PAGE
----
Washington finds itself in an uncharacteristically weak position to drive events in Syria. President Obama has taken force off the table, refusing to strike last September following Assad’s use of chemical weapons against civilians. Obama has still not provided effective, lethal support to moderate rebels or threatened strikes on Assad’s air force if the brutal killings continue. As a result, the United States lacks the leverage and credibility to intimidate Assad. The administration plods along the diplomatic path, remaining a responsible contributor of humanitarian aid but lacking the strength to produce a solution on its own.
The one country that could make a decisive difference to stop the fighting is Vladimir Putin’s Russia. But Putin, aligned with Iran’s Revolutionary Guard and Hezbollah, prefers to run arms to the Syrian government and serve as Assad’s de facto lawyer in Geneva.
Putin will never reach a “Srebrenica moment” on Syria. That leaves the rest of us to consider once more — how many more lives will be claimed by Syria’s ceaseless civil war before we are finally shamed to stop the killings?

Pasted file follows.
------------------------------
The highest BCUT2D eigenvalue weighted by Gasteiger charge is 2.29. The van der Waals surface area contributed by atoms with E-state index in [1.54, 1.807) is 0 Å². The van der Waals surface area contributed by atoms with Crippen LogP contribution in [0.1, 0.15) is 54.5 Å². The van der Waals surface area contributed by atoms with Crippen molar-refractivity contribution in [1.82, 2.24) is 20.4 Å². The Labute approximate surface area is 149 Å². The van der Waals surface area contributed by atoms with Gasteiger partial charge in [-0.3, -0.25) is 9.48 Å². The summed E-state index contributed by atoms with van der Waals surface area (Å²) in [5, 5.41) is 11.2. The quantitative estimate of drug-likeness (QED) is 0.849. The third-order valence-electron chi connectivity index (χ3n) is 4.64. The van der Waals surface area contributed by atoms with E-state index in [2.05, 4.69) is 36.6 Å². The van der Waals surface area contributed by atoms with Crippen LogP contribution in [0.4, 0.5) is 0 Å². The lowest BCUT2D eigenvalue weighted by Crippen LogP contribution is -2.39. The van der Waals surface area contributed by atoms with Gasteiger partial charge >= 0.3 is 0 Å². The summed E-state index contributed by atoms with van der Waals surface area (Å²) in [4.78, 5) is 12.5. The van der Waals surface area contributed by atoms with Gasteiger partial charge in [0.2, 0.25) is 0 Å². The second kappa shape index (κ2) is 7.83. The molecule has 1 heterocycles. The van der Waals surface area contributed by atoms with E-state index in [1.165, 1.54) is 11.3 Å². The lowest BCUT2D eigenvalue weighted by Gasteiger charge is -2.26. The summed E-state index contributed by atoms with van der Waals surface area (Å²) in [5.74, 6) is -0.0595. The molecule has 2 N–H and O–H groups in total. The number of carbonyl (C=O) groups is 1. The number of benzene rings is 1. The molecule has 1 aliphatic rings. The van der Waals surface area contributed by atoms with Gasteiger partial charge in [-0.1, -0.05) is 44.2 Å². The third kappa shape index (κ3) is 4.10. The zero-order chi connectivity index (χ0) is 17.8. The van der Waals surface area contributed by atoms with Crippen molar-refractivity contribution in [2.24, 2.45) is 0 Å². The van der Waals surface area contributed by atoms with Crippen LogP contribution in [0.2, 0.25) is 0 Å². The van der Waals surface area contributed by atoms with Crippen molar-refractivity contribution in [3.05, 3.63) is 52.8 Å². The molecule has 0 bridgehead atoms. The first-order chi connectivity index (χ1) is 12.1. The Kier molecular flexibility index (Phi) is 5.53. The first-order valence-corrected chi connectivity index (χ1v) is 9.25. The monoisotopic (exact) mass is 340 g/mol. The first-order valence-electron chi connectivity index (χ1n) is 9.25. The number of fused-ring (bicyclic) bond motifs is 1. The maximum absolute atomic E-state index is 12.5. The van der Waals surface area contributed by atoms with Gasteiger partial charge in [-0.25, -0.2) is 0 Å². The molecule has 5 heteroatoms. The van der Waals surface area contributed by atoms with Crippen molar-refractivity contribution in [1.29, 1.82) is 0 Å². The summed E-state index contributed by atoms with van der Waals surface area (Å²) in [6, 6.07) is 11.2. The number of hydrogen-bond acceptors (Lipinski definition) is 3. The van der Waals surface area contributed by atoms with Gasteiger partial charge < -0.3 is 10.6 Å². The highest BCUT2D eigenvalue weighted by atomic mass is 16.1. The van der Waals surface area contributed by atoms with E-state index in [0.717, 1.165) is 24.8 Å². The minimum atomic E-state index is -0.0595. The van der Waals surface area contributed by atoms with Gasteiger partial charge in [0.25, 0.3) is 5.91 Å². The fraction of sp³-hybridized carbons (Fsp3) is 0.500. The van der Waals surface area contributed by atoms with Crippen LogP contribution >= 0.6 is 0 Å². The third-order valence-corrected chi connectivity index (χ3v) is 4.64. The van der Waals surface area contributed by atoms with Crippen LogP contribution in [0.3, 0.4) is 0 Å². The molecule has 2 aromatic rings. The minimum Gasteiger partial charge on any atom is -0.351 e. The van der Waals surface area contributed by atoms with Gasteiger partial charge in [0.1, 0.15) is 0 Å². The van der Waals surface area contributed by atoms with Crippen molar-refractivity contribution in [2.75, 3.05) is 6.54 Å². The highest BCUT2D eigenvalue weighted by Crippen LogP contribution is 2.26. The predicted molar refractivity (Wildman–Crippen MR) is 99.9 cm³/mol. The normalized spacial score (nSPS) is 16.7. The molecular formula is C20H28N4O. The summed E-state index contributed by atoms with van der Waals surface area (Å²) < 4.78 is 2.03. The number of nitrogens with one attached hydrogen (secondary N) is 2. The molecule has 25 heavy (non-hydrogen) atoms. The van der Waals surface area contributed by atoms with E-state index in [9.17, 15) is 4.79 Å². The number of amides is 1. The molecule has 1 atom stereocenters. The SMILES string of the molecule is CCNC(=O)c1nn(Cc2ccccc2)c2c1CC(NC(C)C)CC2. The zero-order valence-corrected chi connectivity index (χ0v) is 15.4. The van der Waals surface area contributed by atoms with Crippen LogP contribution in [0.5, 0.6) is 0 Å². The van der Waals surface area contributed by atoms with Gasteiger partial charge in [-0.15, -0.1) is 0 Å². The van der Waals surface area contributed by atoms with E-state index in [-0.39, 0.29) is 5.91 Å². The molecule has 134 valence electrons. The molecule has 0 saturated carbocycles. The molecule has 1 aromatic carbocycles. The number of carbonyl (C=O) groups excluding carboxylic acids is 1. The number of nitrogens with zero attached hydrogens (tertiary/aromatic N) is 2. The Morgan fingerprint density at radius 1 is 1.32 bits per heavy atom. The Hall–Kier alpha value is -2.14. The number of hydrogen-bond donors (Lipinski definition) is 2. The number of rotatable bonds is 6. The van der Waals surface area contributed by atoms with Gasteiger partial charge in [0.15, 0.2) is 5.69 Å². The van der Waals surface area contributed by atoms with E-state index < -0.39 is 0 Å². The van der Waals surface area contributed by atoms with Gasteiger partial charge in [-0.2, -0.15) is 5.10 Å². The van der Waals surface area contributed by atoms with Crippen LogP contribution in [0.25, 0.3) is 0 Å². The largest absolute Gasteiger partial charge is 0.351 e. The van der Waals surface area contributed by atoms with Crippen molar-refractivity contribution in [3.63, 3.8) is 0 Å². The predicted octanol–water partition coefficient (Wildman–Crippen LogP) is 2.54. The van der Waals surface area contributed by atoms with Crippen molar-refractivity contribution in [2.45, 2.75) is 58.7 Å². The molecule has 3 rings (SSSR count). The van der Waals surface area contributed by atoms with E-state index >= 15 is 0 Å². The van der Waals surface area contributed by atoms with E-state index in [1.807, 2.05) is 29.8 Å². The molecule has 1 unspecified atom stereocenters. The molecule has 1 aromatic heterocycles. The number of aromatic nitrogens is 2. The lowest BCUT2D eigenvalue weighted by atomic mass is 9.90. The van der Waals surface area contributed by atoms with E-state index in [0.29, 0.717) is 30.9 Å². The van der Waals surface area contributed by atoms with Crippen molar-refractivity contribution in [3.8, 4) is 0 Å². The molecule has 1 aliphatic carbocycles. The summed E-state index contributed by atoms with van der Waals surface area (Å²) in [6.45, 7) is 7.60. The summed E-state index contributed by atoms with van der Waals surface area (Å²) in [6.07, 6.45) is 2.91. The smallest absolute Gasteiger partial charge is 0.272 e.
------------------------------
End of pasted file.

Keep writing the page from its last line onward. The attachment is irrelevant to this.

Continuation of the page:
The question is: how?
Opponents of war, who nowadays seem to be much more concerned about avoiding involvement in other people’s wars than in ending wars — let’s call them the Not-Our-War-ists — seem to commonly have a kind of organic perspective on Syria.
If allowed to, the war will follow its natural course — though no one’s particularly clear about where that leads. In one breath the conflict in Syria involves no “good guys” and thus there is no basis for taking sides. Yet in the next breath, the conflict is driven by external powers and the Assad regime is resisting Western imperialism.
While it’s impossible to construct a coherent picture from these elements, the unifying theme is that Syria must not become another Iraq.
On those terms, since there has been no invasion, no bombs dropped nor cruise missiles launched from American warships, I guess — at least for now — Syria counts as one success story in the campaign to end U.S.-led wars in the Middle East.
While 140,000 have been killed and 6 million Syrians have lost their homes, this hasn’t become America’s war.
If this is mission accomplished, this is the kind of victory that leads to ruin.
So what’s the alternative?